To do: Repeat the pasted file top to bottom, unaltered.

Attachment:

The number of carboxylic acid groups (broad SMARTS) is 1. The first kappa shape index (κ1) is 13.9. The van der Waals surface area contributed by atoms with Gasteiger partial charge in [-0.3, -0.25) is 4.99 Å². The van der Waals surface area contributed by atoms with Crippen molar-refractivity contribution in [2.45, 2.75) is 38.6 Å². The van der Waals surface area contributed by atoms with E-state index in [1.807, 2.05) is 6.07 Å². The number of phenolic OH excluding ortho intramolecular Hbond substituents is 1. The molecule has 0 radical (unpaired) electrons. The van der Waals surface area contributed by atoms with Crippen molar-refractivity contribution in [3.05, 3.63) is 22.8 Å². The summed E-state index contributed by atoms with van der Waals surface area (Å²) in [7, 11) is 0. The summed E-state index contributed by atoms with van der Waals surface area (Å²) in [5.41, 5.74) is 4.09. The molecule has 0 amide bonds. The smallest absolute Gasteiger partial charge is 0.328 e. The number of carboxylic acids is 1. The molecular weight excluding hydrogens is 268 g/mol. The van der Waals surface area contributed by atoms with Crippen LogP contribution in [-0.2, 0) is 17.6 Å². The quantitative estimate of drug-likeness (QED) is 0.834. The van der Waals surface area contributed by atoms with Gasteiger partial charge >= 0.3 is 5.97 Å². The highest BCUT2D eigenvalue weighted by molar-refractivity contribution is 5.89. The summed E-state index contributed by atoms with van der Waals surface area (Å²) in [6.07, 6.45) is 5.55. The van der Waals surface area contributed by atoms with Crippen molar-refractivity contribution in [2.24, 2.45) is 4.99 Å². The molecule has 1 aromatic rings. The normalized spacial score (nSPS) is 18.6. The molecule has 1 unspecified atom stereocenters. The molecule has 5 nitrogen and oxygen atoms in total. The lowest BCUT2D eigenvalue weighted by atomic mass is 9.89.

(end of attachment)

The number of carboxylic acid groups (broad SMARTS) is 1. The first kappa shape index (κ1) is 13.9. The van der Waals surface area contributed by atoms with Gasteiger partial charge in [-0.3, -0.25) is 4.99 Å². The van der Waals surface area contributed by atoms with Crippen molar-refractivity contribution in [2.45, 2.75) is 38.6 Å². The van der Waals surface area contributed by atoms with E-state index in [1.807, 2.05) is 6.07 Å². The number of phenolic OH excluding ortho intramolecular Hbond substituents is 1. The molecule has 0 radical (unpaired) electrons. The van der Waals surface area contributed by atoms with Crippen molar-refractivity contribution in [3.05, 3.63) is 22.8 Å². The summed E-state index contributed by atoms with van der Waals surface area (Å²) in [7, 11) is 0. The summed E-state index contributed by atoms with van der Waals surface area (Å²) in [5.41, 5.74) is 4.09. The molecule has 0 amide bonds. The smallest absolute Gasteiger partial charge is 0.328 e. The number of carboxylic acids is 1. The molecular weight excluding hydrogens is 268 g/mol. The van der Waals surface area contributed by atoms with Crippen LogP contribution in [-0.2, 0) is 17.6 Å². The quantitative estimate of drug-likeness (QED) is 0.834. The van der Waals surface area contributed by atoms with Gasteiger partial charge >= 0.3 is 5.97 Å². The highest BCUT2D eigenvalue weighted by molar-refractivity contribution is 5.89. The summed E-state index contributed by atoms with van der Waals surface area (Å²) in [6.07, 6.45) is 5.55. The van der Waals surface area contributed by atoms with Crippen molar-refractivity contribution in [2.24, 2.45) is 4.99 Å². The molecule has 1 aromatic rings. The normalized spacial score (nSPS) is 18.6. The molecule has 1 unspecified atom stereocenters. The molecule has 5 nitrogen and oxygen atoms in total. The lowest BCUT2D eigenvalue weighted by atomic mass is 9.89.